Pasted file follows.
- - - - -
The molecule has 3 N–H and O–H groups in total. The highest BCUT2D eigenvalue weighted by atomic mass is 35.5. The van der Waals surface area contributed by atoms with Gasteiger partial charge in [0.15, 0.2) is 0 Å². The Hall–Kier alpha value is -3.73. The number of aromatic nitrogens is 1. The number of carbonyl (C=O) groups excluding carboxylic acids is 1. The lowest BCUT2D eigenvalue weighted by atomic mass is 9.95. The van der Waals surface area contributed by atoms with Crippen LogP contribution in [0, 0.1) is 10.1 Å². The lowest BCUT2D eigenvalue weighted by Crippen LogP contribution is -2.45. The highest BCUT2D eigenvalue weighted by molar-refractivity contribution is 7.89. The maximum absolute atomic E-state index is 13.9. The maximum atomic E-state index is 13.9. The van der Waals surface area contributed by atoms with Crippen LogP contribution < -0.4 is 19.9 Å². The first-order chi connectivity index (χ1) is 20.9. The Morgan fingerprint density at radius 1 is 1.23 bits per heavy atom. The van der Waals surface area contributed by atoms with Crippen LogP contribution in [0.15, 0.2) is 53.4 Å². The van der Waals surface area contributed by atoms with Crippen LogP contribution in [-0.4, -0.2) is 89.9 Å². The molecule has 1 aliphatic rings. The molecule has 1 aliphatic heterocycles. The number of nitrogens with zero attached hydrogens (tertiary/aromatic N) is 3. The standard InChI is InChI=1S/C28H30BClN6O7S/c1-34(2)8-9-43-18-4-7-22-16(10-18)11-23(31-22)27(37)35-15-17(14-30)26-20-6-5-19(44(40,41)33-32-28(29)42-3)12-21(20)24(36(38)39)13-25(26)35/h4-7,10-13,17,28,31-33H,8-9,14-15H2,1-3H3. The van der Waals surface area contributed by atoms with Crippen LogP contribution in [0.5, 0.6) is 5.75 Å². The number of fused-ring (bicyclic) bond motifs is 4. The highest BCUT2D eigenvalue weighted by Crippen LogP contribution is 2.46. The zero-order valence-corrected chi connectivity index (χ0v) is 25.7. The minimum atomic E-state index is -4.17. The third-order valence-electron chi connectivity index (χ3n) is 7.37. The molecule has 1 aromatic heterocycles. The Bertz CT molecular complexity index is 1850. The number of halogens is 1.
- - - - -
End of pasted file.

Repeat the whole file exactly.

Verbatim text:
The molecule has 3 N–H and O–H groups in total. The highest BCUT2D eigenvalue weighted by atomic mass is 35.5. The van der Waals surface area contributed by atoms with Gasteiger partial charge in [0.15, 0.2) is 0 Å². The Hall–Kier alpha value is -3.73. The number of aromatic nitrogens is 1. The number of carbonyl (C=O) groups excluding carboxylic acids is 1. The lowest BCUT2D eigenvalue weighted by atomic mass is 9.95. The van der Waals surface area contributed by atoms with Crippen LogP contribution in [0, 0.1) is 10.1 Å². The lowest BCUT2D eigenvalue weighted by Crippen LogP contribution is -2.45. The highest BCUT2D eigenvalue weighted by molar-refractivity contribution is 7.89. The maximum absolute atomic E-state index is 13.9. The maximum atomic E-state index is 13.9. The van der Waals surface area contributed by atoms with Crippen LogP contribution < -0.4 is 19.9 Å². The first-order chi connectivity index (χ1) is 20.9. The Morgan fingerprint density at radius 1 is 1.23 bits per heavy atom. The van der Waals surface area contributed by atoms with Crippen LogP contribution in [0.15, 0.2) is 53.4 Å². The van der Waals surface area contributed by atoms with Crippen LogP contribution in [-0.4, -0.2) is 89.9 Å². The molecule has 1 aliphatic rings. The molecule has 1 aliphatic heterocycles. The number of nitrogens with zero attached hydrogens (tertiary/aromatic N) is 3. The standard InChI is InChI=1S/C28H30BClN6O7S/c1-34(2)8-9-43-18-4-7-22-16(10-18)11-23(31-22)27(37)35-15-17(14-30)26-20-6-5-19(44(40,41)33-32-28(29)42-3)12-21(20)24(36(38)39)13-25(26)35/h4-7,10-13,17,28,31-33H,8-9,14-15H2,1-3H3. The van der Waals surface area contributed by atoms with Crippen LogP contribution in [0.5, 0.6) is 5.75 Å². The number of fused-ring (bicyclic) bond motifs is 4. The highest BCUT2D eigenvalue weighted by Crippen LogP contribution is 2.46. The zero-order valence-corrected chi connectivity index (χ0v) is 25.7. The minimum atomic E-state index is -4.17. The third-order valence-electron chi connectivity index (χ3n) is 7.37. The molecule has 1 aromatic heterocycles. The Bertz CT molecular complexity index is 1850. The number of halogens is 1.